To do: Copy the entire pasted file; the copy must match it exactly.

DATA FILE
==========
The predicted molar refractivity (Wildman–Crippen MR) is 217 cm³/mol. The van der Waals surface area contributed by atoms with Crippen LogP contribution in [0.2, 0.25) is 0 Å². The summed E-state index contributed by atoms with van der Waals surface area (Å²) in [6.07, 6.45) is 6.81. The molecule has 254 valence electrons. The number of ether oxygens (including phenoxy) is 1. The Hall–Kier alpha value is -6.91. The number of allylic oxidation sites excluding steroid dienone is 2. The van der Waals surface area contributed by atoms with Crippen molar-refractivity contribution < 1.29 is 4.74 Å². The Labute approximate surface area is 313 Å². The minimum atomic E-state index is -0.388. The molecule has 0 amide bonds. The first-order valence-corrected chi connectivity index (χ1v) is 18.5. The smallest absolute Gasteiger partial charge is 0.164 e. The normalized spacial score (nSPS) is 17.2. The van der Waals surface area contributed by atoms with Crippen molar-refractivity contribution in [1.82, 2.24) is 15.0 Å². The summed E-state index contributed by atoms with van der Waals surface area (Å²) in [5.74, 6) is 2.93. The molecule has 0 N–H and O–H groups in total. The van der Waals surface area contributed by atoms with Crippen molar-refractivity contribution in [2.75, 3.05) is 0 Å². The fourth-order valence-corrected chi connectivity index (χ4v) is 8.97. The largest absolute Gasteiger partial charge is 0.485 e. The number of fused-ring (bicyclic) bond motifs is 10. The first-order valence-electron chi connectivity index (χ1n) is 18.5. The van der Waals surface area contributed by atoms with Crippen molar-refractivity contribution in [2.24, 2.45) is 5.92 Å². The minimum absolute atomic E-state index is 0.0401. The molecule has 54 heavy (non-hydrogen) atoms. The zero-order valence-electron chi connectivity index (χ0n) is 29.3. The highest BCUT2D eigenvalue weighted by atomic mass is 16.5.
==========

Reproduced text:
The predicted molar refractivity (Wildman–Crippen MR) is 217 cm³/mol. The van der Waals surface area contributed by atoms with Crippen LogP contribution in [0.2, 0.25) is 0 Å². The summed E-state index contributed by atoms with van der Waals surface area (Å²) in [6.07, 6.45) is 6.81. The molecule has 254 valence electrons. The number of ether oxygens (including phenoxy) is 1. The Hall–Kier alpha value is -6.91. The number of allylic oxidation sites excluding steroid dienone is 2. The van der Waals surface area contributed by atoms with Crippen molar-refractivity contribution < 1.29 is 4.74 Å². The Labute approximate surface area is 313 Å². The minimum atomic E-state index is -0.388. The molecule has 0 amide bonds. The first-order valence-corrected chi connectivity index (χ1v) is 18.5. The smallest absolute Gasteiger partial charge is 0.164 e. The normalized spacial score (nSPS) is 17.2. The van der Waals surface area contributed by atoms with Crippen molar-refractivity contribution in [1.82, 2.24) is 15.0 Å². The summed E-state index contributed by atoms with van der Waals surface area (Å²) in [5.74, 6) is 2.93. The molecule has 0 N–H and O–H groups in total. The van der Waals surface area contributed by atoms with Crippen molar-refractivity contribution in [2.75, 3.05) is 0 Å². The fourth-order valence-corrected chi connectivity index (χ4v) is 8.97. The largest absolute Gasteiger partial charge is 0.485 e. The number of fused-ring (bicyclic) bond motifs is 10. The first-order valence-electron chi connectivity index (χ1n) is 18.5. The van der Waals surface area contributed by atoms with Crippen molar-refractivity contribution in [2.24, 2.45) is 5.92 Å². The minimum absolute atomic E-state index is 0.0401. The molecule has 54 heavy (non-hydrogen) atoms. The zero-order valence-electron chi connectivity index (χ0n) is 29.3. The highest BCUT2D eigenvalue weighted by atomic mass is 16.5.